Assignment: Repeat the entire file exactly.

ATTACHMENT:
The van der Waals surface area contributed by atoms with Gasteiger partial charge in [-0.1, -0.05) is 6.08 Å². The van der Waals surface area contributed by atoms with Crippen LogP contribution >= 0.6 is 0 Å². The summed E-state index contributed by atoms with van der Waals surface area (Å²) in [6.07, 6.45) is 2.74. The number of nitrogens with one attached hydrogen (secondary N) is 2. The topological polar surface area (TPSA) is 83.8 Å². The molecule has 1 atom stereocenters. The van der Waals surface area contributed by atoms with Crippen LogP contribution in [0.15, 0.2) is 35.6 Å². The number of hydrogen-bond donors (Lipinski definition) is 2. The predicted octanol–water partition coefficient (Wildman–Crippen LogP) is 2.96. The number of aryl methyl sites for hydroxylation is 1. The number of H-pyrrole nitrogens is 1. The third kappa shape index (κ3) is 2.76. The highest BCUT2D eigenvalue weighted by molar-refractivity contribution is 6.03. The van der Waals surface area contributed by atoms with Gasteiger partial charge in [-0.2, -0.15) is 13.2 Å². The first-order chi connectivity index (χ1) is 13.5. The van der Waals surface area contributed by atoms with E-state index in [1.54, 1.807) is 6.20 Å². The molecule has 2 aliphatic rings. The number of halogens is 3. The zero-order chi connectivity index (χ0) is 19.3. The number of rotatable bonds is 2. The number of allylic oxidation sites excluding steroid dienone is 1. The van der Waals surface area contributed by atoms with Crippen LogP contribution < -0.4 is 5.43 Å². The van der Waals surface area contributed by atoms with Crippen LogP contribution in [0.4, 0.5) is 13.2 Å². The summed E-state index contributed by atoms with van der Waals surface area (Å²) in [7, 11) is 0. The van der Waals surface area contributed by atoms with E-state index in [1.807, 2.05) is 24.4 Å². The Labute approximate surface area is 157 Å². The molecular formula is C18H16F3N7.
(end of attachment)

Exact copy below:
The van der Waals surface area contributed by atoms with Gasteiger partial charge in [-0.1, -0.05) is 6.08 Å². The van der Waals surface area contributed by atoms with Crippen LogP contribution >= 0.6 is 0 Å². The summed E-state index contributed by atoms with van der Waals surface area (Å²) in [6.07, 6.45) is 2.74. The number of nitrogens with one attached hydrogen (secondary N) is 2. The topological polar surface area (TPSA) is 83.8 Å². The molecule has 1 atom stereocenters. The van der Waals surface area contributed by atoms with Crippen LogP contribution in [0.15, 0.2) is 35.6 Å². The number of hydrogen-bond donors (Lipinski definition) is 2. The predicted octanol–water partition coefficient (Wildman–Crippen LogP) is 2.96. The number of aryl methyl sites for hydroxylation is 1. The number of H-pyrrole nitrogens is 1. The third kappa shape index (κ3) is 2.76. The highest BCUT2D eigenvalue weighted by molar-refractivity contribution is 6.03. The van der Waals surface area contributed by atoms with Gasteiger partial charge in [-0.2, -0.15) is 13.2 Å². The first-order chi connectivity index (χ1) is 13.5. The van der Waals surface area contributed by atoms with E-state index in [1.54, 1.807) is 6.20 Å². The molecule has 2 aliphatic rings. The number of halogens is 3. The zero-order chi connectivity index (χ0) is 19.3. The number of rotatable bonds is 2. The number of allylic oxidation sites excluding steroid dienone is 1. The van der Waals surface area contributed by atoms with Crippen LogP contribution < -0.4 is 5.43 Å². The van der Waals surface area contributed by atoms with Crippen LogP contribution in [0.4, 0.5) is 13.2 Å². The summed E-state index contributed by atoms with van der Waals surface area (Å²) in [7, 11) is 0. The van der Waals surface area contributed by atoms with E-state index in [1.807, 2.05) is 24.4 Å². The Labute approximate surface area is 157 Å². The molecular formula is C18H16F3N7.